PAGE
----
To my mind, the problem with most mediators is that they actually believe this crap. I like to think, and I believe, that by the time I get to mediation with my clients, they already have separated their emotions from the legal process, they understand what the risks and costs of going forward are, they appreciate that the court process will not provide them with a moral victory – only a financial outcome that could be favorable or unfavorable. So, when I am in those situations, I have a strong desire to say to the mediator – “enough with the touchy feely stuff, let’s get down to business.”  I suspect I am not alone.

Now I will acknowledge that my bias is also a product of my arrogance. And this is how arrogant I am:

As I see it there are three types of cases.

Scenario 1: Two weak lawyers, both of whom need someone to help them do what they cannot do on their own = educate their clients, figure out what’s a fair result, and help them avoid the embarrassment of actually having to perform in a courtroom if they don’t reach a deal. The mediator’s job here is to make the two weak lawyers look competent (save face) and get to a result that both sides can swallow.  The difficulty is that the clients have likely only been fed hot air by their lawyers, and have significant misperceptions about the value of their case/ the strength of their legal positions.  In these cases I suspect having the mediator delve into the feelings that the clients have toward one another and the sources of their mutual dislike has some value, in that it allows them to open up to the mediator who can build a rapport with them and then start shaping a settlement agreement.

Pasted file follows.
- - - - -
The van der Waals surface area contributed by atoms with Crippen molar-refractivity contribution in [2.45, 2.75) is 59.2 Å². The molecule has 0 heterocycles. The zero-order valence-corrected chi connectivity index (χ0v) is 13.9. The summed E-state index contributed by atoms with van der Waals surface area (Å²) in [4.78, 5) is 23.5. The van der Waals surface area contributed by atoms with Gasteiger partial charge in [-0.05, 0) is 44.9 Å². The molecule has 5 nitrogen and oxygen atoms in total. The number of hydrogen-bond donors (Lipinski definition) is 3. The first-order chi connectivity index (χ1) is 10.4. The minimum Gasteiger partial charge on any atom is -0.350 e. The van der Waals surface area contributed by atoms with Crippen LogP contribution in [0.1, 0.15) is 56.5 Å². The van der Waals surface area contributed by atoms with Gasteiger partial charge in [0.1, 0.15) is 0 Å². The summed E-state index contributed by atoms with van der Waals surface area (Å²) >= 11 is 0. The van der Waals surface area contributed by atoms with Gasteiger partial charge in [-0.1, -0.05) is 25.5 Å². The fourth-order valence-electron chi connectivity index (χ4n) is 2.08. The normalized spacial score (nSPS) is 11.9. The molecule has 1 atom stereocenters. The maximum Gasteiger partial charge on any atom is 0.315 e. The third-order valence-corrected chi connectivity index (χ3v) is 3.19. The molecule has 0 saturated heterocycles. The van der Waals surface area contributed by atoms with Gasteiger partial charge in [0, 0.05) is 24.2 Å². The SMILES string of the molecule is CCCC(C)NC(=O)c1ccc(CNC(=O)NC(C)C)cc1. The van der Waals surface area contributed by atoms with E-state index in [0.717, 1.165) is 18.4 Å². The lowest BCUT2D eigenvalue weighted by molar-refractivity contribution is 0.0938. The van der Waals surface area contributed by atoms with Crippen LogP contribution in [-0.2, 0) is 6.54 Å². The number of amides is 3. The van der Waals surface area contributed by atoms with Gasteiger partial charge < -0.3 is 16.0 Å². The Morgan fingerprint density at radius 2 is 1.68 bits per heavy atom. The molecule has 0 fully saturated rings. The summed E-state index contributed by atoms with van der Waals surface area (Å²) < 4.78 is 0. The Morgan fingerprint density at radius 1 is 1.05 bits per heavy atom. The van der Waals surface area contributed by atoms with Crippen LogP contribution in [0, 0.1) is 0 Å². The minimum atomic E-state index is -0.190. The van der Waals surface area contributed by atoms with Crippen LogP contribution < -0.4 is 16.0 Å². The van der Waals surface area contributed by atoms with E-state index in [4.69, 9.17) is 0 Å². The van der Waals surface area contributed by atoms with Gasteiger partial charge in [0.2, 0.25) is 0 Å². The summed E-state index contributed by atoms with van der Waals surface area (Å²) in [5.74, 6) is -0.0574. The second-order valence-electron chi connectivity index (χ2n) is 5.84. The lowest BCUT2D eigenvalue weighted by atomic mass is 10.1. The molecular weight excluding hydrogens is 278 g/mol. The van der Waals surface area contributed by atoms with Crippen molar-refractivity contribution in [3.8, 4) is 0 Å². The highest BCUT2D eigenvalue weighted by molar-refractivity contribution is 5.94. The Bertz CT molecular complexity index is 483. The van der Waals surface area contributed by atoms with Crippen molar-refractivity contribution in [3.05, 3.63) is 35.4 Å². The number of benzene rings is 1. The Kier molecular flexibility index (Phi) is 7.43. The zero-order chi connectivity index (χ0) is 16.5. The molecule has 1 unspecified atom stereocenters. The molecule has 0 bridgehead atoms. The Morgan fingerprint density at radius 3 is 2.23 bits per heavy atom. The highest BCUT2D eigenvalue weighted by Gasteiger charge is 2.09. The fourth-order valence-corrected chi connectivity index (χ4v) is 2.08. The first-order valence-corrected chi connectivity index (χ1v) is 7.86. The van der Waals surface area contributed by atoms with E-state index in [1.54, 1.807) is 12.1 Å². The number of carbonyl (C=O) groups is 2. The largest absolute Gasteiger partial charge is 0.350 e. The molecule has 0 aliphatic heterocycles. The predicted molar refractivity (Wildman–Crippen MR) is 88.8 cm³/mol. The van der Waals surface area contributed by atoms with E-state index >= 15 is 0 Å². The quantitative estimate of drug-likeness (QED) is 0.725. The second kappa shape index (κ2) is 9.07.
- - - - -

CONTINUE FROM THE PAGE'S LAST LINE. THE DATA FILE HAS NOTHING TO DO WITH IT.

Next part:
Scenario 2: One weak lawyer and one strong lawyer. In this situation, the mediator’s role is getting the weak attorney’s client to agree to something that allows the weak attorney to save face and avoid getting taken to the woodshed in court. So, I think, go talk to the weak attorney’s client about his/her feelings if that helps – but my client probably doesn’t need or want that.  Rather, what I want is for the mediator to bring me a number.  My client will pay something – but that number is discounted by the fact that I don’t think the attorney on the other side wants to litigate.